Monday, May 23, 2011

Ticket Tom and The Yard Sale Fiasco

Ticket Tom has been my arch enemy.  It started a long time ago . . . 

For years, I'd heard about the guy, how he gave my friend a ticket because she took her dog into a No Dog Zone.  I heard how he gave tickets to people who left their trailers parked next to the curb for over three days.  Ticket Tom fined my neighbor for having a fire pit.  He fined my friend for having grass that stood too long!

I saw the guy driving in his little Code Enforcement car, but I never met him.  I never got to see him up close . . . not until my yard sale.

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I thought it would be great to have a yard sale.  I planned in innocence because I didn't know what lurked in the future.  I knew I'd get rid of a bunch of things.  Plus Grandma Gertie would help me and then I could spend time with that woman I love to be around.  Sure, I'd have to put up a ton of neon signs, but as soon as that was over, things would be great.

Gertie helped me watch the kids while I taped signs to poles and stuck others in city grass.  I'd made twenty signs--a bit excessive, I know--but I was that excited to sell stuff!  I only ended up placing ten signs.  I was really proud, so I leaned back in my minivan's awesome seats and drove like I was a Viking sailor.  I went to do a drive-by past the signs I'd taped first.  I turned my oldies music loud and grinned toward the rising sun.  But when I drove past the first signs, they weren't there!  I went to the next signs.  They were gone too.  I gulped my steaming coffee, looked like a bull with red fuming out its ears.  I drove to the next sign and the next, until I saw Ticket Tom, driving away from the scene of the crime where he'd just pulled another sign.  That stupid Code Enforcement car looked cute as he drove away, and I wanted to sock that ex-cop in the nose!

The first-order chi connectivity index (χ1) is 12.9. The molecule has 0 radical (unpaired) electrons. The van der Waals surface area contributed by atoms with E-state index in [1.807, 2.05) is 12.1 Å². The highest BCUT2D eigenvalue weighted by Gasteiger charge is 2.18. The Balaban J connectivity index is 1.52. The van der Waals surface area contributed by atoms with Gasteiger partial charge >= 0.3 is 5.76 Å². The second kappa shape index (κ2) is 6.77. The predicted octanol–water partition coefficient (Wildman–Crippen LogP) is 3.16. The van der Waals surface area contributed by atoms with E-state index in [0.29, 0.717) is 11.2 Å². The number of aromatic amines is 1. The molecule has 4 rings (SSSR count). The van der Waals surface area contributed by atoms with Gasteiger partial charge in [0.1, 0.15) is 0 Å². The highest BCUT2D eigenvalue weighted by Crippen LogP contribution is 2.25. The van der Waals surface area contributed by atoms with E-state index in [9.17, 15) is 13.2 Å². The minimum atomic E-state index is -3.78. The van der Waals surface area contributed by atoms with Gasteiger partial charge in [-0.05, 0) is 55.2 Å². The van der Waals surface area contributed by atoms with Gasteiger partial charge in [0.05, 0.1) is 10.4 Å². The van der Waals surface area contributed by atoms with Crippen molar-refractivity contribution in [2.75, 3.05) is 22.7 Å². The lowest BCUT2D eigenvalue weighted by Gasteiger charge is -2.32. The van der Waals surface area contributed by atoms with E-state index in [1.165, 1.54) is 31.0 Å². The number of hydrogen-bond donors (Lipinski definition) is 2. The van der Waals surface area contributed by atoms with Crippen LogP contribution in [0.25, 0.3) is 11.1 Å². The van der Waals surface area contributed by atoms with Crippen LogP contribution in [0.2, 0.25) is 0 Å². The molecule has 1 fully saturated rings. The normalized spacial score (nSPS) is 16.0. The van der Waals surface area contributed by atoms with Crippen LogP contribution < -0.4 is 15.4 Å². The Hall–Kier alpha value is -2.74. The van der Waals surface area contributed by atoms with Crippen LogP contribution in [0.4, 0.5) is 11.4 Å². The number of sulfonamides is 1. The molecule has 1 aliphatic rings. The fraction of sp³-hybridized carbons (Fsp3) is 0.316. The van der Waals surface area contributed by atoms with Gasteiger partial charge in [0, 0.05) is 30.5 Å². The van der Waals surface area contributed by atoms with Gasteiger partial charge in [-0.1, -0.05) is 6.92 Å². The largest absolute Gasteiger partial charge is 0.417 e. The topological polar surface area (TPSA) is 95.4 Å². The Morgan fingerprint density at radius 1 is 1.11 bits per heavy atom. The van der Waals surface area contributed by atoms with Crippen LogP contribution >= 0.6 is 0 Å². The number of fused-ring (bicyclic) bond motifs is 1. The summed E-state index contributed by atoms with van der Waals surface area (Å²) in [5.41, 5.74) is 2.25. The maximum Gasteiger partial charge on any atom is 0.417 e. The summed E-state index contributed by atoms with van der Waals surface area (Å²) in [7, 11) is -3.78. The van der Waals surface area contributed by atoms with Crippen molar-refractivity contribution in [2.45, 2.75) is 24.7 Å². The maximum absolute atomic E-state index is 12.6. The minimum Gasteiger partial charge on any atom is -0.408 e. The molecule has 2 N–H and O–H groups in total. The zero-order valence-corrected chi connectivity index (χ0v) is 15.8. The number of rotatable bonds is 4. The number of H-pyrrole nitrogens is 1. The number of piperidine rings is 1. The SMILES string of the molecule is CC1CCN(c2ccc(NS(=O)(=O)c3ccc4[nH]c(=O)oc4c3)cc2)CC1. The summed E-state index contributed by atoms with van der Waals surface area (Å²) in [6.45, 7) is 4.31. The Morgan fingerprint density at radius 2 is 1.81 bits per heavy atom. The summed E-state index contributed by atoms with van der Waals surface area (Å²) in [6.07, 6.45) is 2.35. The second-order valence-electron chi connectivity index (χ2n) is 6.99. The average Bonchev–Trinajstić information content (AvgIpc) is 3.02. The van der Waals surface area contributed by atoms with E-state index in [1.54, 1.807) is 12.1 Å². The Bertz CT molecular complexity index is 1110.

I called my neighbor.  "What the heck?  Does he have the right to do that?"

"I guess so.  City regulations states that you can't put signs on any city property.  You can stick the signs in people's yards though."

"Seriously?"

I felt lucky I'd only used half the signs.  I called Gertie and told her I'd be a bit longer because Ticket Tom was the devil in human guise.  I drove to people's houses and asked permission to put signs in their yards.  I met some great people, even had lemonade at one house and a cookie at another.  So, after I met a bunch of people, including a cashier from the grocery store, I went to the last corner.  The house reeked of pomposity.  They had this immaculate yard and decorations that made me jealous in an "I love flamingos" sort of way.  I knocked on the door once, twice, but no one answered.  That's when I decided to put my sign there anyway.  I smiled like the Grinch, that one time, before Christmas.  I sneaked, picking my legs up high and looking from side to side.  I drove that sign into their yard, and then as if the thing didn't have my address on it, I jumped into my car and drove away.  I felt cool then, like a one legged kangaroo who's still got it and can win any butt kicking contest!